One way plow specs

Snow Plow Dimensions

The Snowplow pipeline is built to enable a very clean separation of the following steps in the data processing flow:

We will cover each of those stages in turn, before considering

At data collection time, we aim to capture all the data required to accurately represent a particular event that has just occurred.

At this stage, the data that is collected should describe the events as they have happened, including as much rich information about:

  1. The event itself
  2. The individual/entity that performed the action - that individual or entity is a “context”
  3. Any “objects” of the action - those objects are also “context”
  4. The wider context that the event has occurred in

For each of the above we want to collect as much data describing the event and associated contexts as possible.

Often there are opportunities to learn more about an event that has occurred, if we combine the data captured at collection time with third party data sources. To give two simple examples:

  1. If we capture the IP address of a user who has carried out a particular action at analysis time, we can infer that user’s geographic location if we’re able to lookup the IP address in a GeoIP database
  2. If we know where the user who carried out the action was located, geographically, and the point in time where the event occurred, we will be able to infer the weather where the user was, if we have a database of weather conditions over time by geography

Both the above are examples of ‘enrichments’. Enrichments are sometimes referred to as ‘dimension widening’: we’re using 3rd party sources of data to enrich the data we originally collected about the event so that we have more context available for understanding that event, enabling us to perform richer analysis.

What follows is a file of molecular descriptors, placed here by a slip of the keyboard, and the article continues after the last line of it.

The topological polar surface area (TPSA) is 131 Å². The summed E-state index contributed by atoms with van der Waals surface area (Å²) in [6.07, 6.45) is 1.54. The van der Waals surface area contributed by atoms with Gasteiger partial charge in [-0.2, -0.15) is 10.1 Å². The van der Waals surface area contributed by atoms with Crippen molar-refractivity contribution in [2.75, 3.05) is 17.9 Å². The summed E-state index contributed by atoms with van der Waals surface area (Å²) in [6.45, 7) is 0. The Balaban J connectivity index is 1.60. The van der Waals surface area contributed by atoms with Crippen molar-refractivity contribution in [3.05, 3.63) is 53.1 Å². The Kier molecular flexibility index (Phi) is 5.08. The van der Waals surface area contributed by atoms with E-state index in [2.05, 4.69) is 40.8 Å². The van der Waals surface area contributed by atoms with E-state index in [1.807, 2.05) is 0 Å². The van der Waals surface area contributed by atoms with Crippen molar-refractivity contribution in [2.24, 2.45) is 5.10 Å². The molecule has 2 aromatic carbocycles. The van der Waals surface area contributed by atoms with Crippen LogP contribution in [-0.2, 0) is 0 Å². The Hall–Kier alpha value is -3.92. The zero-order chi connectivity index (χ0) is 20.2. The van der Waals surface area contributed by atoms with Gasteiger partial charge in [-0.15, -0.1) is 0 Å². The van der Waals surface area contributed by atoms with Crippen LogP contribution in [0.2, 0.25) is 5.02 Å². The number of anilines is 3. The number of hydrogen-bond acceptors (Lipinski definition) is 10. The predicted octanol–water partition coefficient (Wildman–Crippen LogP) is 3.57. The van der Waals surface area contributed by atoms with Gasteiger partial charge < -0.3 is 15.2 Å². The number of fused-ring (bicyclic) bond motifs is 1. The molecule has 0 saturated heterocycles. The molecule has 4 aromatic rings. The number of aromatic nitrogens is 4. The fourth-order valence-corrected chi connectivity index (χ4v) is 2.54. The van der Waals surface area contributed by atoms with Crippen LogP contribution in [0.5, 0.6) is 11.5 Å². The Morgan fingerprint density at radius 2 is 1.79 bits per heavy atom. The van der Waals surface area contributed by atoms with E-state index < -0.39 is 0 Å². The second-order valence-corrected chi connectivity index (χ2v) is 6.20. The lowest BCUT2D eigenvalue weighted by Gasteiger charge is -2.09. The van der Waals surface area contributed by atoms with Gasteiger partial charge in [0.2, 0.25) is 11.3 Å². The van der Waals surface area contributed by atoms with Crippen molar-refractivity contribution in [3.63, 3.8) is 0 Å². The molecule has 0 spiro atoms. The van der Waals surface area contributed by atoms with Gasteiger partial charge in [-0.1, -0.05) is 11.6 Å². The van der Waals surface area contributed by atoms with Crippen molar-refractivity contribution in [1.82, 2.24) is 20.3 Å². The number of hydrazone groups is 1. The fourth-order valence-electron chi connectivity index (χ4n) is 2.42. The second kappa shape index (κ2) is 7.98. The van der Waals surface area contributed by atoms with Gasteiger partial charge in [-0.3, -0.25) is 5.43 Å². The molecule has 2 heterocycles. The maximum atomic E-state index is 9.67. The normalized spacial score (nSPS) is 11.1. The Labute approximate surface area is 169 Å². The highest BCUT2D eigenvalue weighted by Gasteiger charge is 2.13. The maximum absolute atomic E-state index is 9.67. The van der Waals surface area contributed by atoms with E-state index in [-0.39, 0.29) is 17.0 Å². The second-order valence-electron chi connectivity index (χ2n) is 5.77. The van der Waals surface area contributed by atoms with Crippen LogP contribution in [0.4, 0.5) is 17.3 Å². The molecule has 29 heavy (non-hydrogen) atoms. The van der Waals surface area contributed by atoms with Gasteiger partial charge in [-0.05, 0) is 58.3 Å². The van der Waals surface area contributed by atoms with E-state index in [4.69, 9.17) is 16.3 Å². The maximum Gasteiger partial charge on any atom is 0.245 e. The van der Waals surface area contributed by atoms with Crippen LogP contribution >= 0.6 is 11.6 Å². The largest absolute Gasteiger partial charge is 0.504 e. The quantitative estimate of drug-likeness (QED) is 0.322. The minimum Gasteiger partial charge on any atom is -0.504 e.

Snowplow supports the following enrichments out-of-the-box. We’re working on making our enrichment framework pluggable, so that users and partners can extend the list of enrichments performed as part fo the data processing pipeline:

  1. IP -> Geographic location
  2. Referrer query string -> source of traffic
  3. User agent string -> classifying devices, operating systems and browsers

The data collection and enrichment process outlined above generates a data set that is an ‘event stream’: a long list of packets of data, where each packet represents a single event.

Whilst it is possible to do analysis directly on this event stream, it is very common to:

  1. Join the event-stream data set with other data sets (e.g. customer data, product data, media data, marketing data, financial data)
  2. Aggregate the event-level data into smaller data sets that are easier and faster to run analyses against
  3. Apply ‘business logic’ i.e. definitions to the data as part of that aggregation step. We might have a particular approach to identifying users (and events that belong to users) across channels, group series of events for each user into sessions or group streams of actions performed by a particular user with a specific object (e.g. a video) into a single line of data

Examples of aggregated tables include: